NORTH ADAMS, Mass. — City Hall and other public buildings are set to reopen on June 1, more than a year after the building was closed for pandemic precautions.
Mayor Thomas Bernard said the administration had been making plans to loosen restrictions and was ready when the state's new guidance was announced on Monday by Gov. Charlie Baker.
Baker said the state will be lifting all capacity limits as of May 29, with some exceptions for continued face covering indoors, and has targeted June 15 for ending the state of emergency.
The state Department of Public Health will issue a public health advisory effective May 29 that advises all unvaccinated residents to continue to wear face-coverings in indoor settings and when they can't socially distance. The advisory will also recommend fully vaccinated individuals no longer need to wear a face covering or social distance indoors or outdoors except for in certain situations. Residents are asked to continue to comply with private and organizational requests for masking and social distancing as a level of comfort and respect.
Bernard said the city will follow the state and U.S. Centers of Disease Control mask guidance: unvaccinated individuals should continue to wear face-coverings in indoor settings including all city buildings and when they can't socially distance. Following reopening, anyone who has concerns about their personal health should feel welcome and supported in continuing to wear a mask when interacting with the public or with city staff, he said.
"Like many people in our community I have mixed emotions about this lifting of restrictions and return to standard operations. I still will be watching public health data carefully and working with the Health Department and Board of Health to review operations and make adjustments in response to local conditions," the mayor said. "Overall, though, my overwhelming response is one of immense gratitude for the team working in City Hall, and throughout the city, and for all the members of our community who have played a part in our public health response, including first responders and our professional educators and school employees."
City Hall will be open from 8 a.m. to 4:30 p.m. Monday through Thursday and 8 to 1 on Friday through Sept. 3.
Following public reopening of City Hall, staff remain available to the public by phone and email, and members of the public are encouraged to continue scheduling appointments to minimize wait times and delays. For convenience and safety, payments will continue to be accepted by mail, online at www.northadams-ma.gov or may be dropped off in the secure drop boxes installed at each entrance to City Hall. For questions regarding payments, contact the Treasurer's Office at 413-662-3000, Ext. 3044, or firstname.lastname@example.org.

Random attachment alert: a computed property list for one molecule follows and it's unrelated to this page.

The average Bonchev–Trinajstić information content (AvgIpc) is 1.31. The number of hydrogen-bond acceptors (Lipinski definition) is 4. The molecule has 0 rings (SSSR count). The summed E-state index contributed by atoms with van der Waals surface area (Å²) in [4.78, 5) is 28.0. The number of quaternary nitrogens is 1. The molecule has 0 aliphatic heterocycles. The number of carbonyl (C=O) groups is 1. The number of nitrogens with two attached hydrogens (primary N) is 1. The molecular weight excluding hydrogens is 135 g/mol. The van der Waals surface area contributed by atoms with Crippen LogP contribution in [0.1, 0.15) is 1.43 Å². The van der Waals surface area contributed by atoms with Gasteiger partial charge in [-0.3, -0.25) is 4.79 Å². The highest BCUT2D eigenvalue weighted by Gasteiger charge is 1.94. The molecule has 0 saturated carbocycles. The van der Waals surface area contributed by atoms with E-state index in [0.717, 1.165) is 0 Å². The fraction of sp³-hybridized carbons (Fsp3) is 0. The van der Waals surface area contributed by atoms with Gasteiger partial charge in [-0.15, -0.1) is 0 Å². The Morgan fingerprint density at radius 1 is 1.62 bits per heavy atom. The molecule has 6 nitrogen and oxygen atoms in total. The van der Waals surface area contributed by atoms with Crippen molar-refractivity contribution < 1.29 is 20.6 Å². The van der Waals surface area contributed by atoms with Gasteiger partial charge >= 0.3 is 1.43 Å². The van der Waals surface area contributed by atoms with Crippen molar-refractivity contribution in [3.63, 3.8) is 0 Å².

The central office for North Adams Public Schools, located on the second floor of City Hall, will be open from 8 a.m. to 4 p.m. Monday through Thursday and 8 a.m. to 3:30 p.m. on Friday until June 11. After this date, the central office will be open for summer hours from 8 a.m. to 3:30 p.m. on Monday through Thursday and 8 to 1 on Fridays until Sept. 1.
The North Adams Public Library also will reopen with regular hours on June 1. Appointments will no longer be required for in-person browsing, borrowing, and timed computer use. Group meetings and gatherings and other uses, including extended visitation, still will not be permitted for the time being.
The Mary Spitzer Senior Center will continue to offer limited hours and programming by appointment and reservation, with plans to reopen fully later in the summer following the completion of planned renovations to the senior center building.
"These past 15 months have been incredibly challenging. I thank you all for rising to the many challenges we have faced together, and I look forward to seeing members of our community around the city as we carefully and cautiously return to the rhythms and routines of summer in North Adams and the Northern Berkshires," Bernard said "Finally, if you have not already been vaccinated, I encourage you to do so."
iBerkshires.com welcomes critical, respectful dialogue. Name-calling, personal attacks, libel, slander or foul language is not allowed. All comments are reviewed before posting and will be deleted or edited as necessary.
MCLA Considering Temporary Homeless Housing on Campus
By Jack GuerinoiBerkshires Staff
NORTH ADAMS, Mass. — Massachusetts College of Liberal Arts is considering turning the vacant Berkshire Towers dorm into a temporary homeless shelter.
President James Birge said on Friday that the college is considering a partnership with the Massachusetts Department of Housing and Community Development that would supply needed housing for 50 homeless families.
"I look at the mission of the institution, and we talk about educating students to be responsible citizens," Birge said. "I think this models that mission."
Birge said residents would be mostly younger families. He assumed 50 families would generate 25 school-aged children in the Berkshire Towers.
The 26-foot steel structure's poor condition is well known and it was listed with 19 other bridges in the Berkshires requiring repairs or replacement using funding from the federal Bipartisan Infrastructure Act.
click for more